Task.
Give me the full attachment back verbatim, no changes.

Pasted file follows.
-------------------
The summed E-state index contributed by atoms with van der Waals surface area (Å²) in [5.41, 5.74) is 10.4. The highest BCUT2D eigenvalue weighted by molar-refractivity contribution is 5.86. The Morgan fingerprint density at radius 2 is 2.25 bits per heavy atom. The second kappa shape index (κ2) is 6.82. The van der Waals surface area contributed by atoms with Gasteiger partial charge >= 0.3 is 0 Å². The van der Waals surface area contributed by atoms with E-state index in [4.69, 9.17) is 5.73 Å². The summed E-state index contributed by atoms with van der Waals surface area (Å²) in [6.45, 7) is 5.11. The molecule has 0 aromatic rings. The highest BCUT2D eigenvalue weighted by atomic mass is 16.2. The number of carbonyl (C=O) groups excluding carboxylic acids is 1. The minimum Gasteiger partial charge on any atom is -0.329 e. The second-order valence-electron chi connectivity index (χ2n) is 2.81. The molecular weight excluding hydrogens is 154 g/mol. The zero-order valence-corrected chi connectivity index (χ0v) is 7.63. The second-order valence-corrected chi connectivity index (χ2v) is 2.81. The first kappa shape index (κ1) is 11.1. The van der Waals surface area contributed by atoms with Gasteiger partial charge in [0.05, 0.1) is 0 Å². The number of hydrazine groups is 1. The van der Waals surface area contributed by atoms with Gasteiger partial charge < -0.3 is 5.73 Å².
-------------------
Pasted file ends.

The summed E-state index contributed by atoms with van der Waals surface area (Å²) in [5.41, 5.74) is 10.4. The highest BCUT2D eigenvalue weighted by molar-refractivity contribution is 5.86. The Morgan fingerprint density at radius 2 is 2.25 bits per heavy atom. The second kappa shape index (κ2) is 6.82. The van der Waals surface area contributed by atoms with Gasteiger partial charge >= 0.3 is 0 Å². The van der Waals surface area contributed by atoms with E-state index in [4.69, 9.17) is 5.73 Å². The summed E-state index contributed by atoms with van der Waals surface area (Å²) in [6.45, 7) is 5.11. The molecule has 0 aromatic rings. The highest BCUT2D eigenvalue weighted by atomic mass is 16.2. The number of carbonyl (C=O) groups excluding carboxylic acids is 1. The minimum Gasteiger partial charge on any atom is -0.329 e. The second-order valence-electron chi connectivity index (χ2n) is 2.81. The molecular weight excluding hydrogens is 154 g/mol. The zero-order valence-corrected chi connectivity index (χ0v) is 7.63. The second-order valence-corrected chi connectivity index (χ2v) is 2.81. The first kappa shape index (κ1) is 11.1. The van der Waals surface area contributed by atoms with Gasteiger partial charge in [0.05, 0.1) is 0 Å². The number of hydrazine groups is 1. The van der Waals surface area contributed by atoms with Gasteiger partial charge < -0.3 is 5.73 Å².